Such statements are closely monitored within the party. The fact that Wagenknecht’s camp has long been considering the creation of a new party only intensifies such discussions.
Wagenknecht has been dodging questions for months about speculation that she is planning to splinter off from the Left Party. In the background, though, considerations have long been underway regarding how a new party could get off the ground before the 2024 European elections. The biggest problem is organizational ability: An earlier movement organized by Wagenknecht, “Stand Up,” ended in chaos.
But the “Manifesto” is no longer just an issue for the right-wing or left-wing fringes. Beyond the extremists, conspiracy theorists and Wagenknecht fans, there are countless people who share the desire for a rapid peace through negotiations.
“I signed because I want to show that I don’t agree with the politicians,” says the German novelist Sonja Ruf. “If one boy attacks another in the schoolyard, I would never put a gun in the second boy’s hand. After all, there’s only one schoolyard for everyone. There is a need for other solutions.” Ruf, a 55-year-old from the western city of Saarbrücken, is a self-described pacifist. She says she welcomes “anyone who is committed to the cause of peace.”
Ali Demirhan also wants to work for peace. Demirhan is the deputy chairman of the works council at the Hamburger Sparkasse bank and the chair of the Green Party’s parliamentary group in the city council of Geesthacht in the northwestern state of Schleswig-Holstein. “Alice Schwarzer and Sahra Wagenknecht are no role models for me,” the 57-year-old says. “I didn’t sign because of the two of them. But I believe in its message from the bottom of my heart.” Both Russia and Ukraine are deploying more and more weapons, Demirhan says, and more and more people are getting killed. “But there can be no end without negotiations.” That, of course, doesn’t mean that Ukraine must capitulate or accept Russian occupation of territories, he says. “But we also need to differentiate and determine why Russia feels so threatened by NATO.”
He says he would like to see members of the German government like Foreign Minister Annalena Baerbock and Chancellor Scholz reach out to countries like China, India, Brazil and Turkey. “We need major players who have access to both sides and can mediate,” he says. Unlike his party colleague Baerbock, Demirhan does not believe Ukraine will win. “You can’t win against a nuclear power.”
Demirhan is a strong adherent to the traditional peace movement in Berlin, which was particularly strong in Germany due to the horrors perpetrated by the Germans in World War II. Indeed, the roots of the Green Party lie in that movement. But today, the leadership of the Green Party has moved miles away from the attitudes of that time.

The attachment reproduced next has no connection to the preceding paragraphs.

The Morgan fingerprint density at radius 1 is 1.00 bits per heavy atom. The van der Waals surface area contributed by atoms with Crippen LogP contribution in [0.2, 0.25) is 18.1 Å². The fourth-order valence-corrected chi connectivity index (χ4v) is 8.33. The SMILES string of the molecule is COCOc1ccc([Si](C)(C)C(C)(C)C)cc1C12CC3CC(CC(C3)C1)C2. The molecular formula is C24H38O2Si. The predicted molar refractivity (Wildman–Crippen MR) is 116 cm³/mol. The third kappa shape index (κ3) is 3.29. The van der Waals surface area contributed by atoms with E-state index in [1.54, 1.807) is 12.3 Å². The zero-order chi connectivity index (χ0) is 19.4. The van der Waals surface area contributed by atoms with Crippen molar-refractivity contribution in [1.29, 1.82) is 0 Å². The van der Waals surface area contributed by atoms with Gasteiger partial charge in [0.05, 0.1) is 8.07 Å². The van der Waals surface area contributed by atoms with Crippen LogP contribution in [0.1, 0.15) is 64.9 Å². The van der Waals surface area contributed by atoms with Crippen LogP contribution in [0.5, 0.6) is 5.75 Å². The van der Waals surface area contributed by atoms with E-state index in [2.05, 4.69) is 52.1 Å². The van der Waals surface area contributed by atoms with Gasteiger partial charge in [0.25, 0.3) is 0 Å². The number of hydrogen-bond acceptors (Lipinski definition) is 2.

To understand that development, you have to go back to the 1990s. The war in Yugoslavia and the genocide in Rwanda triggered an international debate about the extent to which the international community has an obligation to prevent wars of extermination.
In 1999, Germany’s new government at the time – the first to feature the Green Party, the junior partner in a coalition with the center-left Social Democrats – had only been in office for a few months when it had to take a stand on the war in Kosovo. At a special party conference, the Greens wanted to clarify whether they would agree to the participation of Germany’s armed forces, the Bundeswehr, in an ongoing NATO mission. “I believe in two principles,” Joschka Fischer, the Green Party Foreign Minister, told the conference. “Never again war, never again Auschwitz. Never again genocide and never again fascism.” Shortly before, Fischer had been struck in the face with a paintball for his support of NATO action. In the end, the Greens agreed to the Bundeswehr deployment.
Fischer justified his policy with lessons from German history. The goal, he said, cannot be peace at any price. If genocides are to be prevented, he said, you have to be prepared to use the military.
Green Party politician Winfried Nachtwei also voted for Fischer’s course at the time, even though he has always viewed himself as a peace politician. But the scrutiny of German atrocities on the territory of the former Soviet Union and a trip with a delegation to Sarajevo in 1996 changed him. “That’s when the realization became inescapable that armed force may be necessary and legitimate to protect populations,” he says.